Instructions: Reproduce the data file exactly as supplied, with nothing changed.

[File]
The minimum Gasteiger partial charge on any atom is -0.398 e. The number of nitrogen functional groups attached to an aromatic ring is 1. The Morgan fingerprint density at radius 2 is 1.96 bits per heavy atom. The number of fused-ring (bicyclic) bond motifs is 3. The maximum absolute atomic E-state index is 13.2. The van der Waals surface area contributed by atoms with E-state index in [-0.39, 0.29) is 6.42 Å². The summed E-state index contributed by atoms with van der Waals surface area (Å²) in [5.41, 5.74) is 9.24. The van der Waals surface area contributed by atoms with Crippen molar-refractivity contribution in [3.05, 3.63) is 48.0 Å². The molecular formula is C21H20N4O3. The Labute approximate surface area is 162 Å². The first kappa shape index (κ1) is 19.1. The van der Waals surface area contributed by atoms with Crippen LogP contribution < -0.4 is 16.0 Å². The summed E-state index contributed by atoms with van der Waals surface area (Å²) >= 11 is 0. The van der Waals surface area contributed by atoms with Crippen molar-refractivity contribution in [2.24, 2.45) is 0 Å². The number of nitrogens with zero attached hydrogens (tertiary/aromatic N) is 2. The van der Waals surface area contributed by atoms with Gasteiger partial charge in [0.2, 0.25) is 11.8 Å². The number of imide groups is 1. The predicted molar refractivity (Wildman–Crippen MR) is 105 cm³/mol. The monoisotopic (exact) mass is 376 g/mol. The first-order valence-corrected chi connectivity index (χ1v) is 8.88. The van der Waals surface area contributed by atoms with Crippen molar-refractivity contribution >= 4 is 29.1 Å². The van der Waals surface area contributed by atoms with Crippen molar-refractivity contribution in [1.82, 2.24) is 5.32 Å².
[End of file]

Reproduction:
The minimum Gasteiger partial charge on any atom is -0.398 e. The number of nitrogen functional groups attached to an aromatic ring is 1. The Morgan fingerprint density at radius 2 is 1.96 bits per heavy atom. The number of fused-ring (bicyclic) bond motifs is 3. The maximum absolute atomic E-state index is 13.2. The van der Waals surface area contributed by atoms with E-state index in [-0.39, 0.29) is 6.42 Å². The summed E-state index contributed by atoms with van der Waals surface area (Å²) in [5.41, 5.74) is 9.24. The van der Waals surface area contributed by atoms with Crippen molar-refractivity contribution in [3.05, 3.63) is 48.0 Å². The molecular formula is C21H20N4O3. The Labute approximate surface area is 162 Å². The first kappa shape index (κ1) is 19.1. The van der Waals surface area contributed by atoms with Crippen LogP contribution < -0.4 is 16.0 Å². The summed E-state index contributed by atoms with van der Waals surface area (Å²) >= 11 is 0. The van der Waals surface area contributed by atoms with Crippen molar-refractivity contribution in [2.24, 2.45) is 0 Å². The number of nitrogens with zero attached hydrogens (tertiary/aromatic N) is 2. The van der Waals surface area contributed by atoms with Gasteiger partial charge in [0.2, 0.25) is 11.8 Å². The number of imide groups is 1. The predicted molar refractivity (Wildman–Crippen MR) is 105 cm³/mol. The monoisotopic (exact) mass is 376 g/mol. The first-order valence-corrected chi connectivity index (χ1v) is 8.88. The van der Waals surface area contributed by atoms with Crippen molar-refractivity contribution >= 4 is 29.1 Å². The van der Waals surface area contributed by atoms with Crippen molar-refractivity contribution in [1.82, 2.24) is 5.32 Å².